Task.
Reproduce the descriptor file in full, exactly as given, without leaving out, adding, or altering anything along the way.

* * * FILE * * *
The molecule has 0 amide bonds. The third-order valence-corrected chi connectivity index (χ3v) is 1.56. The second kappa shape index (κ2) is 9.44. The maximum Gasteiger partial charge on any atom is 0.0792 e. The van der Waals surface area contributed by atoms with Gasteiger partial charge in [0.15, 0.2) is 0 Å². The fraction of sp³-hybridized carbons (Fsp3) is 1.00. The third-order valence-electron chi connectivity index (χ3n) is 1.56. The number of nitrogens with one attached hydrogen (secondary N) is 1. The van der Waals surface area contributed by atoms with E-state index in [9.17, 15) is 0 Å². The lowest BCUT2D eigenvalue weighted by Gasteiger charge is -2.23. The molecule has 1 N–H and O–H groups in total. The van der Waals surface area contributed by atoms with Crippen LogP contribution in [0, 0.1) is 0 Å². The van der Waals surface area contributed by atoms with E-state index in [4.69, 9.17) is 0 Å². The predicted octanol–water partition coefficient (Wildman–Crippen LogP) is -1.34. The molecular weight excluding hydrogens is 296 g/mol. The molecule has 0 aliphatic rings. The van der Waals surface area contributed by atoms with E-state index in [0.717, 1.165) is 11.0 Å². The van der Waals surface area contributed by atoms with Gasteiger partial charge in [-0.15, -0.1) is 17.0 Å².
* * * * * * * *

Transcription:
The molecule has 0 amide bonds. The third-order valence-corrected chi connectivity index (χ3v) is 1.56. The second kappa shape index (κ2) is 9.44. The maximum Gasteiger partial charge on any atom is 0.0792 e. The van der Waals surface area contributed by atoms with Gasteiger partial charge in [0.15, 0.2) is 0 Å². The fraction of sp³-hybridized carbons (Fsp3) is 1.00. The third-order valence-electron chi connectivity index (χ3n) is 1.56. The number of nitrogens with one attached hydrogen (secondary N) is 1. The van der Waals surface area contributed by atoms with E-state index in [9.17, 15) is 0 Å². The lowest BCUT2D eigenvalue weighted by Gasteiger charge is -2.23. The molecule has 1 N–H and O–H groups in total. The van der Waals surface area contributed by atoms with Crippen LogP contribution in [0, 0.1) is 0 Å². The van der Waals surface area contributed by atoms with E-state index in [4.69, 9.17) is 0 Å². The predicted octanol–water partition coefficient (Wildman–Crippen LogP) is -1.34. The molecular weight excluding hydrogens is 296 g/mol. The molecule has 0 aliphatic rings. The van der Waals surface area contributed by atoms with E-state index in [0.717, 1.165) is 11.0 Å². The van der Waals surface area contributed by atoms with Gasteiger partial charge in [-0.15, -0.1) is 17.0 Å².